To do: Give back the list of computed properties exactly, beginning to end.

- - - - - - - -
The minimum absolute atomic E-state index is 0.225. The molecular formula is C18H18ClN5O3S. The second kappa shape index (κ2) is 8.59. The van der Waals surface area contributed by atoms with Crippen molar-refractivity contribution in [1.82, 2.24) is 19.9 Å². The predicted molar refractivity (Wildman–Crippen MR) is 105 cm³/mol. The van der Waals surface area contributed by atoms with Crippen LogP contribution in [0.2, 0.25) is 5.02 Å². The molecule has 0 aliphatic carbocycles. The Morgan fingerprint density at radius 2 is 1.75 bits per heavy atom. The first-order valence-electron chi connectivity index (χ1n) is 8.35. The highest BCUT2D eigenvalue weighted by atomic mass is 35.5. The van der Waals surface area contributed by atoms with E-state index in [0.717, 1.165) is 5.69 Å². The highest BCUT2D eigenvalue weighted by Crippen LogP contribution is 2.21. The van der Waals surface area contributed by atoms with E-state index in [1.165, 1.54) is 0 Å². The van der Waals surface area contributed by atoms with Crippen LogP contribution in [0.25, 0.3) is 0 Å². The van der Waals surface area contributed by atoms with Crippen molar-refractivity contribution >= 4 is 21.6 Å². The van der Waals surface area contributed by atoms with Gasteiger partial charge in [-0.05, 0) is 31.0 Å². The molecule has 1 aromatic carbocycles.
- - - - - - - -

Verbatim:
The minimum absolute atomic E-state index is 0.225. The molecular formula is C18H18ClN5O3S. The second kappa shape index (κ2) is 8.59. The van der Waals surface area contributed by atoms with Crippen molar-refractivity contribution in [1.82, 2.24) is 19.9 Å². The predicted molar refractivity (Wildman–Crippen MR) is 105 cm³/mol. The van der Waals surface area contributed by atoms with Crippen LogP contribution in [0.2, 0.25) is 5.02 Å². The molecule has 0 aliphatic carbocycles. The Morgan fingerprint density at radius 2 is 1.75 bits per heavy atom. The first-order valence-electron chi connectivity index (χ1n) is 8.35. The highest BCUT2D eigenvalue weighted by atomic mass is 35.5. The van der Waals surface area contributed by atoms with E-state index in [0.717, 1.165) is 5.69 Å². The highest BCUT2D eigenvalue weighted by Crippen LogP contribution is 2.21. The van der Waals surface area contributed by atoms with E-state index in [1.165, 1.54) is 0 Å². The van der Waals surface area contributed by atoms with Crippen LogP contribution in [0.25, 0.3) is 0 Å². The van der Waals surface area contributed by atoms with Crippen molar-refractivity contribution >= 4 is 21.6 Å². The van der Waals surface area contributed by atoms with Gasteiger partial charge in [-0.05, 0) is 31.0 Å². The molecule has 1 aromatic carbocycles.